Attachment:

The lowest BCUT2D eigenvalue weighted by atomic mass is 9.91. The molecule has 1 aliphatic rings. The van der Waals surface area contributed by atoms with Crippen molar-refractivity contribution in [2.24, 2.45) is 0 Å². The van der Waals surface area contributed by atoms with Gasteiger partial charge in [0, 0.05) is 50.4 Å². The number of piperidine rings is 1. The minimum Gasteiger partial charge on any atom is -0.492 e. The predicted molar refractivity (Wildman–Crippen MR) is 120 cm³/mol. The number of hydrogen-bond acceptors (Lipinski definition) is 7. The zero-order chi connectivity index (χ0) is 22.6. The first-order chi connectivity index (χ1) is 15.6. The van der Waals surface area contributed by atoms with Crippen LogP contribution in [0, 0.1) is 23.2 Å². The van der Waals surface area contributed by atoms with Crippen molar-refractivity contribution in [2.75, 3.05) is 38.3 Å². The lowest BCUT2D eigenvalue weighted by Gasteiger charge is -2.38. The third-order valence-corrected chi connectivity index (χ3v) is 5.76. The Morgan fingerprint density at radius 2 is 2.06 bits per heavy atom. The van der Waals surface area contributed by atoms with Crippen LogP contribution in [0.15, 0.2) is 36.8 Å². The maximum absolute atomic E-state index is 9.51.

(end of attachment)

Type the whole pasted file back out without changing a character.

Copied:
The lowest BCUT2D eigenvalue weighted by atomic mass is 9.91. The molecule has 1 aliphatic rings. The van der Waals surface area contributed by atoms with Crippen molar-refractivity contribution in [2.24, 2.45) is 0 Å². The van der Waals surface area contributed by atoms with Gasteiger partial charge in [0, 0.05) is 50.4 Å². The number of piperidine rings is 1. The minimum Gasteiger partial charge on any atom is -0.492 e. The predicted molar refractivity (Wildman–Crippen MR) is 120 cm³/mol. The number of hydrogen-bond acceptors (Lipinski definition) is 7. The zero-order chi connectivity index (χ0) is 22.6. The first-order chi connectivity index (χ1) is 15.6. The van der Waals surface area contributed by atoms with Crippen LogP contribution in [0, 0.1) is 23.2 Å². The van der Waals surface area contributed by atoms with Crippen molar-refractivity contribution in [2.75, 3.05) is 38.3 Å². The lowest BCUT2D eigenvalue weighted by Gasteiger charge is -2.38. The third-order valence-corrected chi connectivity index (χ3v) is 5.76. The Morgan fingerprint density at radius 2 is 2.06 bits per heavy atom. The van der Waals surface area contributed by atoms with Crippen LogP contribution in [0.15, 0.2) is 36.8 Å². The maximum absolute atomic E-state index is 9.51.